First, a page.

Google is bringing the Read Aloud feature of Microsoft Edge to Chrome
There is a great deal of copying of features and ideas in the browser world, so it can be hard to say which is "best". From Chrome and Firefox to Edge and Opera, there is so much inspiration and cross-contamination that it's difficult to find much that is unique.
The latest example of this is Google using the latest Canary build of Chrome to introduce its own version of a feature found in Microsoft Edge. Google's implementation of "Read Aloud" is near-identical to Microsoft's, but Chrome has a significantly larger user-base meaning that this handy tool will be enjoyed by more people.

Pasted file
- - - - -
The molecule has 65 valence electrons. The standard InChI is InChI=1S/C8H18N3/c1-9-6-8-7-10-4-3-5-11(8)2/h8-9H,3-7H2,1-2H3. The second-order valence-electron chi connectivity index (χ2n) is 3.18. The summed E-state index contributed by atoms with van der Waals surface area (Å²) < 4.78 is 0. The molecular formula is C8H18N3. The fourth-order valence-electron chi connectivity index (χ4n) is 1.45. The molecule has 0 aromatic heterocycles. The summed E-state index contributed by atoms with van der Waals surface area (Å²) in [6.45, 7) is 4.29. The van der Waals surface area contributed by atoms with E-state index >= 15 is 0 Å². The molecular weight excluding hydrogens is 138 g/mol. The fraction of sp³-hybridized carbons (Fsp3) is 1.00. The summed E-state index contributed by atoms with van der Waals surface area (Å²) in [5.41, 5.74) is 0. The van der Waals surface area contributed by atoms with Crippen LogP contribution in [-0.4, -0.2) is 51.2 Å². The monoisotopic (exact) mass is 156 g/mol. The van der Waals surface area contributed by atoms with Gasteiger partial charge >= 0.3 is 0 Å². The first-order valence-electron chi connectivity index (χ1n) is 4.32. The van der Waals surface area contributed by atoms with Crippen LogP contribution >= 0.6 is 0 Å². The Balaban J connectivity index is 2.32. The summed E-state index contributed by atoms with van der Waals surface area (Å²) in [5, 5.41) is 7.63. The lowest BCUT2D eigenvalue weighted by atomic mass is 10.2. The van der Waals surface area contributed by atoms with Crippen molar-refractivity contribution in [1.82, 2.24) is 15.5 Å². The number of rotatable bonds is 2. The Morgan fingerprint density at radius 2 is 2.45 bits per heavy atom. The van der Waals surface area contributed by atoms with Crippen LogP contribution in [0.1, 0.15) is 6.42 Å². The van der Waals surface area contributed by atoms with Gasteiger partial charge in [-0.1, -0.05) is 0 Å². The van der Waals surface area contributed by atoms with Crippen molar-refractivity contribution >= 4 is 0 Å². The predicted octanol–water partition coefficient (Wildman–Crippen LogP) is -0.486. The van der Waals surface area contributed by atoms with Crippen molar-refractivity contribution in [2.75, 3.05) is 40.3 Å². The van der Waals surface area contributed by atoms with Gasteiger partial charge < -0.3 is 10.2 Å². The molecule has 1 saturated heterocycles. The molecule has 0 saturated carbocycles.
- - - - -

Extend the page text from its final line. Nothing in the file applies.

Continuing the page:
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Google's first release of the feature -- which, as you've probably guessed, can be used to have a web page or section of highlighted text and have it read aloud via text-to-speech -- is a little limited, but it is very early days.
Over on X/Twitter, Leopeva64 shared footage of the feature in action:
As you can see, in addition to the option to adjust the speed at which text is read aloud, Google has added a handy way to track progress through text. The section that is currently being read out loud is highlighted in the side panel, while the font for text that has already been read fades a little. It is a minor touch, but a helpful one.
Although only available in the Canary build of Chrome for now, it won't be long before the feature makes its way to beta testers and then everyone else.